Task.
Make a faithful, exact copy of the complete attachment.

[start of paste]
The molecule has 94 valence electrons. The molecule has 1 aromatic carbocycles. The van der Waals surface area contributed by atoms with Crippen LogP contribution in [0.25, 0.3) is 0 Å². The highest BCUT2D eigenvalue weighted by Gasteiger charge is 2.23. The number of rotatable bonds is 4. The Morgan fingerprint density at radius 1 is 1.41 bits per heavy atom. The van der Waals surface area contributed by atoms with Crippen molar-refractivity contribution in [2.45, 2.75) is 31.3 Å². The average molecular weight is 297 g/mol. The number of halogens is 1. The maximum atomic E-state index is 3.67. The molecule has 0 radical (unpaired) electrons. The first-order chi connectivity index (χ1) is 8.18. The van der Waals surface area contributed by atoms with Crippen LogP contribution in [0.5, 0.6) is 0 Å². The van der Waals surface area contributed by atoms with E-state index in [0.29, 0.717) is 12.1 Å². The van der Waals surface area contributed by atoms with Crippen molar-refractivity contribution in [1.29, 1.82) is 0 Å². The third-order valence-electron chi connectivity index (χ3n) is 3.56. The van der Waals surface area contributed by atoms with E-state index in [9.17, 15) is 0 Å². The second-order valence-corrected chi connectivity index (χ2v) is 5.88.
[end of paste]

The molecule has 94 valence electrons. The molecule has 1 aromatic carbocycles. The van der Waals surface area contributed by atoms with Crippen LogP contribution in [0.25, 0.3) is 0 Å². The highest BCUT2D eigenvalue weighted by Gasteiger charge is 2.23. The number of rotatable bonds is 4. The Morgan fingerprint density at radius 1 is 1.41 bits per heavy atom. The van der Waals surface area contributed by atoms with Crippen molar-refractivity contribution in [2.45, 2.75) is 31.3 Å². The average molecular weight is 297 g/mol. The number of halogens is 1. The maximum atomic E-state index is 3.67. The molecule has 0 radical (unpaired) electrons. The first-order chi connectivity index (χ1) is 8.18. The van der Waals surface area contributed by atoms with Crippen LogP contribution in [0.5, 0.6) is 0 Å². The van der Waals surface area contributed by atoms with E-state index in [0.29, 0.717) is 12.1 Å². The van der Waals surface area contributed by atoms with Crippen molar-refractivity contribution in [1.29, 1.82) is 0 Å². The third-order valence-electron chi connectivity index (χ3n) is 3.56. The van der Waals surface area contributed by atoms with E-state index in [9.17, 15) is 0 Å². The second-order valence-corrected chi connectivity index (χ2v) is 5.88.